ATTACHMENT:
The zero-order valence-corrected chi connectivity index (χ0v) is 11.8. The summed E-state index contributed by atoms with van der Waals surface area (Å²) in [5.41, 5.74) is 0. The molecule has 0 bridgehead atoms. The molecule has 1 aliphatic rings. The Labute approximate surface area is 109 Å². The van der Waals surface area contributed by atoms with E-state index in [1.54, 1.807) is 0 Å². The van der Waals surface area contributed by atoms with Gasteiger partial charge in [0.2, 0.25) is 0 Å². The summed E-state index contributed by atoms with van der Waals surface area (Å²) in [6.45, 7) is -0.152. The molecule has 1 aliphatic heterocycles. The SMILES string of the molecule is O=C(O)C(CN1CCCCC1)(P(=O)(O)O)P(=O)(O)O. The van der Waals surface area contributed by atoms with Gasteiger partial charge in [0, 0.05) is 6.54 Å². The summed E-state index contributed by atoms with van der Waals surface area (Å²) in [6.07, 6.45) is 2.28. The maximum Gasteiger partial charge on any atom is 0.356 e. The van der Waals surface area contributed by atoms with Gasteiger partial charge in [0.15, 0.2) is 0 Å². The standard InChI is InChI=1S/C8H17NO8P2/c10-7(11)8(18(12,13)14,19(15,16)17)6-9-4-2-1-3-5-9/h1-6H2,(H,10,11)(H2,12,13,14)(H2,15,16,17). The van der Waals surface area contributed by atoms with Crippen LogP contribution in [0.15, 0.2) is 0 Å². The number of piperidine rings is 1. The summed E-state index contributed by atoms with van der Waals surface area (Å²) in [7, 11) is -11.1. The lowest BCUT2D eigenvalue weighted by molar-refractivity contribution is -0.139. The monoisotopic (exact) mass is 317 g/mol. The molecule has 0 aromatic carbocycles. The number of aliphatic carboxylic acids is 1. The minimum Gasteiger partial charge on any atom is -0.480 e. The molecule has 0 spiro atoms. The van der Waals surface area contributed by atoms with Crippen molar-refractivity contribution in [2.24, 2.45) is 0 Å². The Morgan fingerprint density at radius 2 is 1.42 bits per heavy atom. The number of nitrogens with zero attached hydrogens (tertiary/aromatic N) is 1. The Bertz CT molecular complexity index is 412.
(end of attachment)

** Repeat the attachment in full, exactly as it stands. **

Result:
The zero-order valence-corrected chi connectivity index (χ0v) is 11.8. The summed E-state index contributed by atoms with van der Waals surface area (Å²) in [5.41, 5.74) is 0. The molecule has 0 bridgehead atoms. The molecule has 1 aliphatic rings. The Labute approximate surface area is 109 Å². The van der Waals surface area contributed by atoms with E-state index in [1.54, 1.807) is 0 Å². The van der Waals surface area contributed by atoms with Gasteiger partial charge in [0.2, 0.25) is 0 Å². The summed E-state index contributed by atoms with van der Waals surface area (Å²) in [6.45, 7) is -0.152. The molecule has 1 aliphatic heterocycles. The SMILES string of the molecule is O=C(O)C(CN1CCCCC1)(P(=O)(O)O)P(=O)(O)O. The van der Waals surface area contributed by atoms with Gasteiger partial charge in [0, 0.05) is 6.54 Å². The summed E-state index contributed by atoms with van der Waals surface area (Å²) in [6.07, 6.45) is 2.28. The maximum Gasteiger partial charge on any atom is 0.356 e. The van der Waals surface area contributed by atoms with Gasteiger partial charge in [0.15, 0.2) is 0 Å². The standard InChI is InChI=1S/C8H17NO8P2/c10-7(11)8(18(12,13)14,19(15,16)17)6-9-4-2-1-3-5-9/h1-6H2,(H,10,11)(H2,12,13,14)(H2,15,16,17). The van der Waals surface area contributed by atoms with Crippen LogP contribution in [0.15, 0.2) is 0 Å². The number of piperidine rings is 1. The summed E-state index contributed by atoms with van der Waals surface area (Å²) in [7, 11) is -11.1. The lowest BCUT2D eigenvalue weighted by molar-refractivity contribution is -0.139. The monoisotopic (exact) mass is 317 g/mol. The molecule has 0 aromatic carbocycles. The number of aliphatic carboxylic acids is 1. The minimum Gasteiger partial charge on any atom is -0.480 e. The molecule has 0 spiro atoms. The van der Waals surface area contributed by atoms with Crippen molar-refractivity contribution in [2.24, 2.45) is 0 Å². The Morgan fingerprint density at radius 2 is 1.42 bits per heavy atom. The number of nitrogens with zero attached hydrogens (tertiary/aromatic N) is 1. The Bertz CT molecular complexity index is 412.